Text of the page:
Category Archives: The Artist’s Way

My Scary Date in LA

It’s not as bad as you think. I’ve mentioned that I’m reading The Artist’s Way. After The Morning Pages, the author encourages folks to start setting Artist Dates. The date is dedicated time for you, and you alone, to engage in an activity that nurtures your imagination. Julie Cameron, the author, recommends you have one weekly.

So while I was in Los Angeles last week, preparing for my relocation, I took in the beach and the mountains for my Artist Date. As many times as I’ve read the book, this was my first time trying it.

After hanging out at the Santa Monica Pier, (where they wouldn’t let me ride the Ferris Wheel by myself. ugh!) I drove through the Pacific Palisades. My eye caught a sign for the Topanga State Park. It turns out my inner artist is an explorer.

Immediately, was compelled to find this park. Through the canyons on an instant incline, I drove mile after mile. The signs were growing fewer and farther apart. I became worried. I was driving without a map on a strange road.

I turned down the radio. Opened the windows. 55 degrees started to feel warm. An uneasiness filled my chest. I leaned into the steering wheel. I wasn’t sure if the feeling prancing around inside me was the mascot for embarrassment or fear. That’s when the worst happened. Ding! The gas light was on.

How much gas did I have left? Walking for transportation in Brooklyn the last nine years, I had no freaking clue. I pulled out my Garmin navigation and looked for the nearest gas station. 2.5 miles. How far is that?! I sped back down the Canyon. Then I thought, “Speeding will burn more gas.” Ahhh! Clearly I was clueless and officially scared. Finally, I saw a Chevron in the distance. I thanked God as I pulled into the station, as I pulled out the pump and as I swiped my card.

After avoiding a silly and, perhaps, dangerous mistake I resumed my search. The uneasiness returned, though in a smaller dose. Maybe it needed more than 10 minutes to fade away, I thought. But it never went away. With a half-tank of gas, I just got used to it. Soon I found the trailhead to the park.

The view invigorated my soul. Still, the journey was the best part of my trip. I learned three very important things. One I already shared, I like to explore. As I inhaled the crisp air I realized the second. Being unprepared is lighter fluid for becoming anxious and fearful. My subconscious mind remembered I was low on gas while my Id ignored it. I thought about getting gas before leaving Santa Monica but didn’t. I was so eager to get on the PCH that I didn’t even look for a gas station even though I knew the tank was low. The good news is that I can subvert anxiety and fear by being as prepared as possible.

The third lesson from my scary artist date in LA, was that I can survive and succeed while experiencing a bit of fear. It was a new experience in a strange town–who wouldn’t be a little uncomfortable? At least now I know that a little fear in my chest isn’t enough to stop me for a mission. It won’t trick me into retreating.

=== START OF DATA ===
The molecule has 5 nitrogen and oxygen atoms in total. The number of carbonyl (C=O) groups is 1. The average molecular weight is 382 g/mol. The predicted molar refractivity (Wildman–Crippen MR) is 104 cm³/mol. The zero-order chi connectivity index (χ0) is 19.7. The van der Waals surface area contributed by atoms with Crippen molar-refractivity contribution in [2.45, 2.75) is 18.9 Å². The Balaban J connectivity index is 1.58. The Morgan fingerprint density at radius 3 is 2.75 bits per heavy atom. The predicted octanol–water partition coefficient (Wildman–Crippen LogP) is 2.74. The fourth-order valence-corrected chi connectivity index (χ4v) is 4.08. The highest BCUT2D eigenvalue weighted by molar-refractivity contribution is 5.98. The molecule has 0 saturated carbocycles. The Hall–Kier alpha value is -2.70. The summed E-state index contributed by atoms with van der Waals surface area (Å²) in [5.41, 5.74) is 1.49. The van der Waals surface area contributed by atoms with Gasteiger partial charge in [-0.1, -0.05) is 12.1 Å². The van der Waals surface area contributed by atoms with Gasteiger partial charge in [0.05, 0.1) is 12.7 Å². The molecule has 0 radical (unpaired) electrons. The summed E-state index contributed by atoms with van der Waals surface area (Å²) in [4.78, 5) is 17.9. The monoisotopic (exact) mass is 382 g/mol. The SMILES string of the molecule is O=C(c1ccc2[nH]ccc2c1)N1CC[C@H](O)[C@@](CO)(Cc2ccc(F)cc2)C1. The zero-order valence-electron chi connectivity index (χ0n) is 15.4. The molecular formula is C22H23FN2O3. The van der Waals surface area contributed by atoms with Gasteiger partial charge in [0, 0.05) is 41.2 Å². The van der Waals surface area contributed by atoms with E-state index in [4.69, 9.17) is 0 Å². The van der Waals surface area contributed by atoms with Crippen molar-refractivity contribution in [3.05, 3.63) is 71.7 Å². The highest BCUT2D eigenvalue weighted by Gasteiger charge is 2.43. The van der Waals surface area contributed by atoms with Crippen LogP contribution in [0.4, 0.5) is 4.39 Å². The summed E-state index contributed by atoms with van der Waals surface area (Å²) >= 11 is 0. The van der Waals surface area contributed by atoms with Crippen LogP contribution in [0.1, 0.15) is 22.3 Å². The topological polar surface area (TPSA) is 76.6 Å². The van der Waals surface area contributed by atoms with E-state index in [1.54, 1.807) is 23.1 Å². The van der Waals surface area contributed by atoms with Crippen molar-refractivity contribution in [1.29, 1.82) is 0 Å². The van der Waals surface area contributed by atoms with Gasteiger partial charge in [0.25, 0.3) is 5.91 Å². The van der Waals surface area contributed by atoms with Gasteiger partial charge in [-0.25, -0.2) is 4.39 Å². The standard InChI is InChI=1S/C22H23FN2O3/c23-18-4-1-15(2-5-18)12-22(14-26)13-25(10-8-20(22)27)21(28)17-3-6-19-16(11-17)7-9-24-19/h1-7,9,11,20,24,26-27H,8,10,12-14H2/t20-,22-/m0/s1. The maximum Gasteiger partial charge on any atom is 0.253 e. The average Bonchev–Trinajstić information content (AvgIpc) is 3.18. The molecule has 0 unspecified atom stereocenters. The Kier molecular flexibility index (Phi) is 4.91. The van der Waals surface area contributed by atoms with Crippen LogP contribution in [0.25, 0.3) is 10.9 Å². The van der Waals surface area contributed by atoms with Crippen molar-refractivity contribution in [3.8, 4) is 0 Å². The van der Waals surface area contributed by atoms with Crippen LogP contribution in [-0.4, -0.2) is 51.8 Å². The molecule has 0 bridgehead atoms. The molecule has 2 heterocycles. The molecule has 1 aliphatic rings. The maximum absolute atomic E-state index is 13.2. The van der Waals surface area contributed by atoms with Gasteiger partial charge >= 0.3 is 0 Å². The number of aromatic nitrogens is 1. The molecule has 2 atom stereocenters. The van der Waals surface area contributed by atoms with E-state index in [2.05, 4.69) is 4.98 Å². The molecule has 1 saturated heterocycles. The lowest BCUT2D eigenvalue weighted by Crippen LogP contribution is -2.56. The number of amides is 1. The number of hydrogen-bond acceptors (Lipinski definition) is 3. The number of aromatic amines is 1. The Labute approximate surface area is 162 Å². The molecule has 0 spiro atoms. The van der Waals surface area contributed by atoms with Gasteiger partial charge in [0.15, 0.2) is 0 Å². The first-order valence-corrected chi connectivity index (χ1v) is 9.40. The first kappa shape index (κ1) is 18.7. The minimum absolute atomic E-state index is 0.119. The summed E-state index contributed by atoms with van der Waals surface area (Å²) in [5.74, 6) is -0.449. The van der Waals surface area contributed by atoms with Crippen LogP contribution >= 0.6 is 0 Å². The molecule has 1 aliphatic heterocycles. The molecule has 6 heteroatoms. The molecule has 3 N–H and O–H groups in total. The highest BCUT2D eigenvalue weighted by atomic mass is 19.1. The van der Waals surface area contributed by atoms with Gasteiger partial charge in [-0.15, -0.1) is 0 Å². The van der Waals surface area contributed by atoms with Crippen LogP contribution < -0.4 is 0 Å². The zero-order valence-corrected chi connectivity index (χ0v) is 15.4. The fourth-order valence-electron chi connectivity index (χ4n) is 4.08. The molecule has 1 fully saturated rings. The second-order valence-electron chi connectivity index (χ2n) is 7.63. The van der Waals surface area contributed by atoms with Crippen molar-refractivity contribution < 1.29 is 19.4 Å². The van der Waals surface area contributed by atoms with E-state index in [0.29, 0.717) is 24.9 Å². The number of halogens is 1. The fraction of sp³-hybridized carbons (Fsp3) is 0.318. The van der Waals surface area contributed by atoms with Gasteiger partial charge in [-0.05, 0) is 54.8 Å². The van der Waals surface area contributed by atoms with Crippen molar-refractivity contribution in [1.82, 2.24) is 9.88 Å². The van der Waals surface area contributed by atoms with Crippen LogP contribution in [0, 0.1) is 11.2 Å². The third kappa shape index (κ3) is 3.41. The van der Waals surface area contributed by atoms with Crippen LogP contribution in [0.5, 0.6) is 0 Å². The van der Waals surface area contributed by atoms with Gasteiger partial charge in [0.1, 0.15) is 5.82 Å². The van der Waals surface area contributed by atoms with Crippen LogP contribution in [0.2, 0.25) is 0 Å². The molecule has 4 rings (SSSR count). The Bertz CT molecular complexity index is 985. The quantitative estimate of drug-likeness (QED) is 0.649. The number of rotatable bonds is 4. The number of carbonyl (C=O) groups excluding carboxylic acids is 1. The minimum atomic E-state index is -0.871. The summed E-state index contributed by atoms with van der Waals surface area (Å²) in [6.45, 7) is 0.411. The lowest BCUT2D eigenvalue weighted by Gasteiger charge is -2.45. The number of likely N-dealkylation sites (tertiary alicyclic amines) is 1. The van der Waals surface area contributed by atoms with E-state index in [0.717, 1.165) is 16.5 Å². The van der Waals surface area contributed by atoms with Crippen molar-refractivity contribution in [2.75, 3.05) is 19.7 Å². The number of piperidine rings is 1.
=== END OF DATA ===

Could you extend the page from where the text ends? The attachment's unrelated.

I don’t know what my next artist date will be. (It ended up being on the Brooklyn bridge.) I hope it’s not a scary one. If it is though, I can deal with it. Am I completely fearless now? No. But I am more fearless than the day before. If I can push the limits on the level of fear I can operate under, driving without a map on unknown roads will be a frequent adventure. I am confident this will make me a better writer and producer. I won’t be trapped by comfort or familiarity anymore. I got a taste of the open road and I liked it. Overall, it was a good date.

What could pushing the limits of your fear do for you?


The Best Part of Waking Up

Good Day Creative Comrades,

I write to you on this cloudy day from the borough of Kings. My journey to unleash more of my imagination has led me back The Artist’s Way, by Julie Cameron. Someone gave it to me as a gift many moons ago. I have attempted to read it twice. I’m hoping this time will stick.

The first tool introduced is the ritual of “The Morning Pages.” Now, this is the only practice that I have kept since first reading the book. Some may call it “journaling” or “free writing.” In her book, Cameron asks us to write three pages every morning before we start our day. The pages need not be coherent or cohesive. She asks that you just write.

I enjoy the morning pages because they allow me to get all the junk in my head out before I tackle my tasks. “Worrying about the job, the laundry, the funny knock in the car, the weird look in your lover’s eye–this stuff eddies through our subconscious and muddies our days. Get it on the page.”

In rereading the chapter on morning pages I was reminded of another benefit. The morning pages give me a chance to diminish any negativity circling around like a shark in my head. Cameron calls it “The Censor.” You may call it the devil, bad karma, the voice of your overbearing mother–whatever it is–it needs to shut the hell up.

We laugh at Charlie’s Sheen’s arrogant rants and scoff at the ever-increasing ego of Mr. West. But some of us could use a healthy dose of self-confidence. For me the morning pages have become a part of my morning pep rally. After prayer and devotion, I turn on a playlist specially designed to get me hype about me! My dreams, my goals, my talents are celebrated while any negative thoughts are smacked across the face with refute.

It takes about 15 minutes to finish the pages. Then sometimes, I just sit still and daydream about all the things I want to accomplish today or five years from now. I have some great quotes and scriptures scribbled down that I read to myself until they are memorized. It may seem a bit tedious or forced, but for me it’s the best part of waking up. Don’t knock it ’til you try it.

If you are looking for other books to help your journey, check out my Resources That Encourage Me page.

Sincerely, confidently and cheerfully,